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Build a Fireplace Insert Draft Stopper with Reclaimed Lumber | Pretty Handy Girl

I’m a little bit of a fanatic when it comes to drafts. (Remember the time I weather stripped my garage doors?) Over time I’ve addressed most of the pesky cracks and crevices that invite cold air into our home. But, there was one draft that I’ve been meaning to serve an eviction notice to since the first winter we lived in our house.

Build a Fireplace Insert Draft Stopper with Reclaimed Lumber | Pretty Handy Girl

Fireplace Insert Draft Stopper

The source of this cold air is our fireplace. Even with the damper closed, there is a draft that escapes into the room. You can’t weatherstrip the damper (that would be a fire hazard), so I decided to build a rustic reclaimed wood fireplace insert to stop the draft.

Want to build your own fireplace insert draft stopper? It’s not hard and you can complete it in an afternoon!

Fireplace Insert Draft Stopper Materials:

Build a Fireplace Insert Draft Stopper with Reclaimed Lumber | Pretty Handy Girl

(I’ve included affiliate links for your convenience. I earn a small percentage from a purchase using these links. There is no additional cost to you. You can read more about affiliate links here.)

Notes: I chose pegboard because it was slightly cheaper and weighed less than the masonite but was still rigid enough to hold the reclaimed wood. You can ask a Lowe’s employee to cut down the rigid foam insulation for you so you can fit it in your car. You can also have your pegboard cut at Lowe’s if you know your measurements up front. I chose to use the Kreg Rip Cut because I was anxious to try it out. I liked how it worked and it was a good option if you don’t have a table saw. Finally, adding the reclaimed lumber is not necessary, I just like the look.  Another option would be to buy foam insulation and wrap it with fabric and batting and simply fit it in the fireplace opening.

Fireplace Insert Draft Stopper Instructions:

Start by measuring your fireplace opening. (Pssst. You can see that our bricks are faux painted in this picture. Learn how I painted my fireplace back to brick without sand-blasting!)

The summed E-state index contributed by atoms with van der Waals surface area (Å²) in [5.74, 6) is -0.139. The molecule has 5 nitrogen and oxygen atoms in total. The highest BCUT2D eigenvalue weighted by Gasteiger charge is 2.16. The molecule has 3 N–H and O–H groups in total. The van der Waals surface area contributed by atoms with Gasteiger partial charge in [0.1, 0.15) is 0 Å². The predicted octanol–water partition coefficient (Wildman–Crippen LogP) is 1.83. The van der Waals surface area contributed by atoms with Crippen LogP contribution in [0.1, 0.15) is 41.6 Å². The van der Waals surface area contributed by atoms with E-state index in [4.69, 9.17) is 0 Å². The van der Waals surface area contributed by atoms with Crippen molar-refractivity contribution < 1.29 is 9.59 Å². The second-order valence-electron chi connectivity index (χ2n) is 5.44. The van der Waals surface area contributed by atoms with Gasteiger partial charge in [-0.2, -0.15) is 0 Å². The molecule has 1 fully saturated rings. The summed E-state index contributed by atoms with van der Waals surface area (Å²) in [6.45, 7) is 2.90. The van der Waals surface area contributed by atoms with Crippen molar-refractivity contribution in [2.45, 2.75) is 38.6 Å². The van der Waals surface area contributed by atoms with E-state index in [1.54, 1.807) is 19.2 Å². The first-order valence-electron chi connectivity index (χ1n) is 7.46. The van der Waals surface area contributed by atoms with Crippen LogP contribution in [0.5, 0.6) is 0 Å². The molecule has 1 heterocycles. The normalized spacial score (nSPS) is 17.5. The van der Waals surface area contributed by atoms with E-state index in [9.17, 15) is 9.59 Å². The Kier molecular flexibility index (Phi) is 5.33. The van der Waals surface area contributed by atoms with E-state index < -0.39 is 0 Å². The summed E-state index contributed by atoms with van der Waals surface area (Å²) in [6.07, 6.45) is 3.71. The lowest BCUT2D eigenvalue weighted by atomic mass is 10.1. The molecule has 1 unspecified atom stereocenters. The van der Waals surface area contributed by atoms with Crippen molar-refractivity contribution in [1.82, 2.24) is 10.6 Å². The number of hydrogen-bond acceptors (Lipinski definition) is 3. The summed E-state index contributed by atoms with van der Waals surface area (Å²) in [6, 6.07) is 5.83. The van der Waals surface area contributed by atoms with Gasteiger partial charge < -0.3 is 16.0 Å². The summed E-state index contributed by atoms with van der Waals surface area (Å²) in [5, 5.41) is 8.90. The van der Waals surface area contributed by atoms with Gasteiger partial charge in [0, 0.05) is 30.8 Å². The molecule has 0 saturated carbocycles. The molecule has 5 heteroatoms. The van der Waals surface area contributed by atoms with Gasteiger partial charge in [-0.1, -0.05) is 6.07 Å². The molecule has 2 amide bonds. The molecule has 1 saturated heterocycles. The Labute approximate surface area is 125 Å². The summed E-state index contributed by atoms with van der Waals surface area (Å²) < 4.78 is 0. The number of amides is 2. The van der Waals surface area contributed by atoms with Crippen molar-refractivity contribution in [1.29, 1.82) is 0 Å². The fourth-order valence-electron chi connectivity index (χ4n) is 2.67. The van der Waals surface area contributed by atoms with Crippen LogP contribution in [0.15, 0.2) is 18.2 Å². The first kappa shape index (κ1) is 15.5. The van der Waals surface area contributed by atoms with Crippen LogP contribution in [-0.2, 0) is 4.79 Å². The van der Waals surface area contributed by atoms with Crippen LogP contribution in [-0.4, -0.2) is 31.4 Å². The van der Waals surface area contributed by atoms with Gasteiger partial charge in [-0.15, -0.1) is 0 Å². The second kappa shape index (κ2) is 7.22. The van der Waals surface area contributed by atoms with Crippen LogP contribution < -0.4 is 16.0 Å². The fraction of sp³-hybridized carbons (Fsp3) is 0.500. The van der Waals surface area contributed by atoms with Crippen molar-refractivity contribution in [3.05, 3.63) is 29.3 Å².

Build a Fireplace Insert Draft Stopper with Reclaimed Lumber | Pretty Handy Girl

Check the width of the edge bumper (mine was 1/4″) and subtract that amount from three sides of the fireplace opening measurements.

Build a Fireplace Insert Draft Stopper with Reclaimed Lumber | Pretty Handy Girl

Mark the cut lines on your pegboard material.

Build a Fireplace Insert Draft Stopper with Reclaimed Lumber | Pretty Handy Girl

Lay the pegboard on top of the excess foam insulation and set the saw blade depth just below the pegboard.

Build a Fireplace Insert Draft Stopper with Reclaimed Lumber | Pretty Handy Girl

Rip cut the pegboard to size.

Build a Fireplace Insert Draft Stopper with Reclaimed Lumber | Pretty Handy Girl

Check the fit of the cut pegboard with the edge bumper inside the fireplace opening. The pegboard should be loose, but allow the edge bumper to make it a snug fit.

Build a Fireplace Insert Draft Stopper with Reclaimed Lumber | Pretty Handy Girl

Building the reclaimed lumber frame:

Using the same dimensions as the pegboard, miter cut the frame pieces (I used 1×4″ cedar boards.)

Build a Fireplace Insert Draft Stopper with Reclaimed Lumber | Pretty Handy Girl

Use a Kreg Jig to make pocket holes in the corners. Clamp the corners (use a speed square to maintain true 90 degree angles) and drive the pocket screws into place.

Build a Fireplace Insert Draft Stopper with Reclaimed Lumber | Pretty Handy Girl

 

Cut a vertical support piece for inside the center of the frame and attach it with pocket hole joinery.

Build a Fireplace Insert Draft Stopper with Reclaimed Lumber | Pretty Handy Girl

Cut your reclaimed lumber edges at 45 degree angles. Lay each piece inside the frame and use the speed square to scribe a line where you need to cut.

Build a Fireplace Insert Draft Stopper with Reclaimed Lumber | Pretty Handy Girl

Test fit each piece and continue to fill the frame.

Build a Fireplace Insert Draft Stopper with Reclaimed Lumber | Pretty Handy Girl

When all the pieces are cut, set them in the frame.

Build a Fireplace Insert Draft Stopper with Reclaimed Lumber | Pretty Handy Girl

Lay scrap peg board, plywood or rigid foam insulation on top of the frame and flip it over so the back side is facing up. Use a liberal amount of construction adhesive on the back of the reclaimed lumber frame.

Build a Fireplace Insert Draft Stopper with Reclaimed Lumber | Pretty Handy Girl

Lay the peg board into the glue. Press firmly in place.

Build a Fireplace Insert Draft Stopper with Reclaimed Lumber | Pretty Handy Girl

Lay the rubber edge bumper onto the side of the frame/pegboard sandwich and measure the area for the rigid foam insulation. Cut insulation to size. It should be inset on the sides and top to allow room for the bumper.Build a Fireplace Insert Draft Stopper with Reclaimed Lumber | Pretty Handy Girl